The Mac Mini and Mac Pro have been left out to dry. The Mini can't compete on price, not even with the rest of the Apple catalog. The Pro turned into a status symbol. The Pro makes no sense, without PCIe and more storage capacity it means accessories hanging off every port, and now it's all just old.

Software gripes
In software land you can complain about the OS, but it does what it needs to do...mostly. USB issues have been a problem for my circle of people. The USB issues wouldn't be so extreme if the laptops had ports, like Ethernet.

Complaining about Classic MacOS isn't very valid. That might as well be another company and a mismanaged problem all it's own.

Every time a new Mail.App comes out it changes how things work so users can't find their features, the quality control is gone so it stumbles until about 5 updates in...and this is how every accessory software and Apple software product seems to operate now.

Again, Jobs is dead and no one is fanatical enough to keep quality high. They have schedules to meet and they don't care if it's 95% instead of 99-100%.

macproexpansion-640x375.jpg
:O3000: :Fuel: :Tezro: :Tezro: :Octane2: :Octane: :Octane: :Indigo: :Indigo: :Indigo: :Indigo: :O2: :1600SW: :O2: :1600SW: :1600SW: :Indigo2: :Indigo2: :Indigo2: :Indigo2: :Indigo2IMP: :Indy: :Indy: :Indy: :Indy: :O3x0: :O3x02L: :O3x02L:

User avatar
Raion-Fox
Donor
Donor
Posts: 1393
Joined: Thu Jan 30, 2014 5:01 pm
Location: near King George, Virginia
Contact:

Re: The Problem with Apple

Unread postby Raion-Fox » Fri Mar 03, 2017 6:34 pm

japes wrote:I don't agree that it was a post G4 quality drop - it was later. They had their misses sure, noisy (hissing) power regulation on first gen (Intel Core Duo) MacBook Pros was something I got to enjoy. Frankly, Steve Jobs is dead. Yes Jobs hated connectors and wires and expansion, but he did insist on quality.


I'd argue that the G5 was the beginning of problems - the handful of G5 problems and early CD/C2D systems was a harbinger of the later problems to come. I remember the Macbook C2D I had had to have its thermal paste reapplied. Same thing with the Mini but I coupled it with a CPU upgrade.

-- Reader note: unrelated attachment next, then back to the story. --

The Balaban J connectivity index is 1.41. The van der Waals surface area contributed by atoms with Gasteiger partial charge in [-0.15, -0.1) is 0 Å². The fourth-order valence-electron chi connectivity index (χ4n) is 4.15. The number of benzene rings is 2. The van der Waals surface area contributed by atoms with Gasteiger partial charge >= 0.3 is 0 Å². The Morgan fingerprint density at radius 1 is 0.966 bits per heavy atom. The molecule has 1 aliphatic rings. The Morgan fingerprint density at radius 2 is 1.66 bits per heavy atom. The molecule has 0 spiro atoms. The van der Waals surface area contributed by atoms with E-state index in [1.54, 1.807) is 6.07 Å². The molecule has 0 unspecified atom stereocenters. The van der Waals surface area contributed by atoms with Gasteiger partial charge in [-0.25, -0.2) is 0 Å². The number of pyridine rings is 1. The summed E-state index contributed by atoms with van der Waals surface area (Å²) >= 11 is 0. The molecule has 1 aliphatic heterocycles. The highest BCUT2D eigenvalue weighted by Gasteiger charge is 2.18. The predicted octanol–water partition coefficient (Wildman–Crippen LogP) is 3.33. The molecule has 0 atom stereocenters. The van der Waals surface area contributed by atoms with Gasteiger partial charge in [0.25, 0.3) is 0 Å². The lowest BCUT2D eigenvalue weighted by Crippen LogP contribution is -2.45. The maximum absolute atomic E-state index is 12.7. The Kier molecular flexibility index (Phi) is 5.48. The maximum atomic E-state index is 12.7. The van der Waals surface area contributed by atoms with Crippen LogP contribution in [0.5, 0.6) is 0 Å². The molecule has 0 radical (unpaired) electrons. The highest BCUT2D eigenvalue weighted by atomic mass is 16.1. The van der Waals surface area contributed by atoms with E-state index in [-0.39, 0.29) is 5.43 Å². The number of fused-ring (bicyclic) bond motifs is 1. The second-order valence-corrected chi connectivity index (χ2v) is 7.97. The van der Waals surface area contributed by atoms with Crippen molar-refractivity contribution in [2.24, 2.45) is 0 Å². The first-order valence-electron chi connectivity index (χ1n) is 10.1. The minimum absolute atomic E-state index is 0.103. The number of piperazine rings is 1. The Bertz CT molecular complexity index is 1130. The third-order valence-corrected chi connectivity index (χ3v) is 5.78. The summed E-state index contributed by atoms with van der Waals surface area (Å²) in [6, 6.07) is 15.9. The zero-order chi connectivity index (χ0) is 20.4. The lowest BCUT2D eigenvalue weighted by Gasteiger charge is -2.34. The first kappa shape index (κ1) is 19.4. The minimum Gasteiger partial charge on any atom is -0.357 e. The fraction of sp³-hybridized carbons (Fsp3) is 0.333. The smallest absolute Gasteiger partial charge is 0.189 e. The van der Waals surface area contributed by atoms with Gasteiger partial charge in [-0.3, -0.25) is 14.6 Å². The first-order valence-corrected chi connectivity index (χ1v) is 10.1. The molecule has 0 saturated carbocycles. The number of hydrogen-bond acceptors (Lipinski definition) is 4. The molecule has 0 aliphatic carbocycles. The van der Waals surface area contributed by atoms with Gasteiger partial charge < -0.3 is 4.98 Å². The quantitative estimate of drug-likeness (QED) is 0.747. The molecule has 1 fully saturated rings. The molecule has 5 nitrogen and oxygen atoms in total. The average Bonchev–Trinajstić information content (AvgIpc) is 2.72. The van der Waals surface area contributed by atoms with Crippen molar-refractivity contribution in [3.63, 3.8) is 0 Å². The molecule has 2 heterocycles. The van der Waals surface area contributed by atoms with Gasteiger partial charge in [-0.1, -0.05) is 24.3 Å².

japes wrote:The solid complaint is Apple doesn't know how to have a product lifecycle that doesn't end with a wastebasket. They can innovate the crap out of new product but beyond 3 years they don't want anything to do with it. ANYTHING.


This is what the consumerism drives. Unlike MS where they make money on software, they're gouging you on hardware.

japes wrote:In software land you can complain about the OS, but it does what it needs to do...mostly. USB issues have been a problem for my circle of people. The USB issues wouldn't be so extreme if the laptops had ports, like Ethernet.


It's very anti-power user, always has been. I respect Steve, but his OS he designed to bury all of the functionality a power user like myself would appreciate. I bought into it like a moron because I didn't want to deal with Linux on the desktop.

japes wrote:Complaining about Classic MacOS isn't very valid. That might as well be another company and a mismanaged problem all it's own.


Heh, then you'll be disappointed if you ever get me in on a rant about Chrysler. I bring up their failures as far back as the 1970s - because my father owned a 1977 Volare and it wouldn't idle. Wouldn't idle because Chrysler chose to neuter the ancient slant-6 instead of design a proper motor - quite similarly to how Apple neuters hardware in order to lock out competition.

japes wrote:Again, Jobs is dead and no one is fanatical enough to keep quality high. They have schedules to meet and they don't care if it's 95% instead of 99-100%.